22 F3d 933 Marchand v. Mercy Medical Center K Do
22 F.3d 933
28 Fed.R.Serv.3d 771
Kevin F. MARCHAND, Plaintiff-Appellee,
MERCY MEDICAL CENTER, an Idaho corporation; et al., Defendant,
Neil K. Farris, D.O., Defendant-Appellant.
United States Court of Appeals,
Argued and Submitted Feb. 2, 1994.
Decided April 25, 1994.
Bruce R. McAllister, Quane, Smith, Howard & Hull, Boise, ID, for defendant-appellant.
J. Charles Hepworth, Hepworth, Nungester & Lezamiz, Boise, ID, for plaintiff-appellee.
Appeal from the United States District Court for the District of Idaho.
Before: WRIGHT, REAVLEY*, and LEAVY, Circuit Judges.
Opinion by Judge EUGENE A. WRIGHT.
EUGENE A. WRIGHT, Circuit Judge.
A jury awarded Kevin Marchand $4.2 million in a medical malpractice action. He then petitioned to recover attorneys' fees and costs under Fed.R.Civ.P. 37(c), because three defendants failed to admit key requests for admission that he proved at trial. The district court ordered Dr. Neil Farris to pay Marchand's reasonable expenses. Farris appeals this award and we affirm.
Kevin Marchand was seriously injured in an industrial accident. To prevent movement of his neck, paramedics placed him on a back board with a cervical neck collar, sandbags on both sides of his head, and tape stretched across his forehead between the sandbags. The immobilization devices were used to prevent movement of his neck. An ambulance rushed him to Mercy Medical Center. Several physicians treated him in the emergency room, the radiology department, and the intensive care unit (ICU).
Farris provided care to Marchand in the emergency room and radiology department. He and the other doctors agreed to order a full set of cervical spine x-rays. While in the radiology department Farris removed Marchand's cervical collar. He said this was necessary because Marchand was experiencing respiratory distress and Farris needed to examine his patient's jugular vein. No other person at Mercy Medical Center, nor any medical report from the hospital confirmed the occurrence of a serious respiratory problem in radiology.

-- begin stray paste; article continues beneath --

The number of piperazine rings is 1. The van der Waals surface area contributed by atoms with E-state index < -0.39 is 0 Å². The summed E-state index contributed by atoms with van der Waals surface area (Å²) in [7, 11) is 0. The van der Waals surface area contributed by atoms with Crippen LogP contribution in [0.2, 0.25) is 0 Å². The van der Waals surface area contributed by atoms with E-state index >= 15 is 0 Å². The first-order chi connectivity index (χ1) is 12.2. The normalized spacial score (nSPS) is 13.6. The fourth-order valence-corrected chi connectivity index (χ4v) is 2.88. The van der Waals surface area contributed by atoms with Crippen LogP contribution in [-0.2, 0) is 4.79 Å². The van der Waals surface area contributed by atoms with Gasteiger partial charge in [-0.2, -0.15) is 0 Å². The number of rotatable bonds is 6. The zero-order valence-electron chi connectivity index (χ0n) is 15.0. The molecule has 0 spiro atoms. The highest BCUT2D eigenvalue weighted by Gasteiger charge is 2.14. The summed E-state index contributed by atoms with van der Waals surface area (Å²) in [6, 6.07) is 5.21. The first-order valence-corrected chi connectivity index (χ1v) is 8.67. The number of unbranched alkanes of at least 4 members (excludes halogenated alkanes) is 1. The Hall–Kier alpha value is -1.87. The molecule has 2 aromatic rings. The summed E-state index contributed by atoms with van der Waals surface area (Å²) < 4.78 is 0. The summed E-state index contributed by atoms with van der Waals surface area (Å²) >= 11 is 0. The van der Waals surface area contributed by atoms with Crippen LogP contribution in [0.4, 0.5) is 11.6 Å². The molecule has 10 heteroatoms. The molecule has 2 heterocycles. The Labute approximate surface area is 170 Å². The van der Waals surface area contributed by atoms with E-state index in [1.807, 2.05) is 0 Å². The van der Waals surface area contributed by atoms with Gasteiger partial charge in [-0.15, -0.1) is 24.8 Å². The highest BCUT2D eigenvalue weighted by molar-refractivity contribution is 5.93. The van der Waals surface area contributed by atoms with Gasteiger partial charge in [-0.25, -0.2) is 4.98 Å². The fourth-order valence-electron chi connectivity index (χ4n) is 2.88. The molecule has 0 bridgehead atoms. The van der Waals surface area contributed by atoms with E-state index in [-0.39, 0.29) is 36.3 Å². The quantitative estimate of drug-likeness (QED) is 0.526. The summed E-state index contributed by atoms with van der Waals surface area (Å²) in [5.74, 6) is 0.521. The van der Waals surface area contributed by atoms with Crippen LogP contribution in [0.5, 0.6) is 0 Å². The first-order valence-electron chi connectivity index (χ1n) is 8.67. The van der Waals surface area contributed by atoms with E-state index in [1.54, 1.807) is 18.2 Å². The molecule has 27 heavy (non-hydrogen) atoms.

Farris did not complete the full set of x-rays he and the other doctors originally contemplated. Five x-rays were taken of Marchand's chest and neck. Farris delivered Marchand to the ICU because of his respiratory distress, and testified that the sandbags were in place, but probably not the collar. But it is undisputed that both were absent shortly after admission. Then he claims to have consulted with a radiologist, Dr. Walker, who confirmed Farris's view that the cervical spine was within normal limits. Walker did not recall consulting with Farris.
Marchand arrived in ICU about 5:30 p.m. Dr. Blome became his primary care provider, and radiologist Truksa reviewed the x-rays and issued a written report. About 1:50 p.m. the next afternoon, Marchand became paralyzed and is now a quadriplegic. The doctors had missed a fracture of the cervical spine. The fracture appeared on three of the chest x-rays, but was not pictured on the lateral cervical spine x-ray.
Marchand sued five doctors and the Mercy Medical Center. After a lengthy trial the jury found Farris, Blome and Truksa negligent, and apportioned each 33 percent of the fault. In a post-trial petition Marchand asked for an award of attorneys fees under Fed.R.Civ.P. 37(c). He claimed that the negligent doctors had improperly failed to admit some requests for admission that he proved at trial. The requests asked the doctors to admit negligence, to admit that Marchand's immobilization devices were removed at the hospital, and to admit causation. The court imposed fees and costs of $205,798.34 against Farris alone.
We review for abuse of discretion a Rule 37(c) award of fees and costs.1 Comeaux v. Brown & Williamson Tobacco Co., 915 F.2d 1264, 1268 (9th Cir.1990). We will not reverse unless we have a definite and firm conviction that the district court committed a clear error of judgment. United States v. Plainbull, 957 F.2d 724, 725 (9th Cir.1992). A district court abuses its discretion if it does not apply the correct law or if it rests its decision on a clearly erroneous finding of material fact. United States v. Rahm, 993 F.2d 1405, 1410 (9th Cir.1993).
Fed.R.Civ.P. 37(c) reads: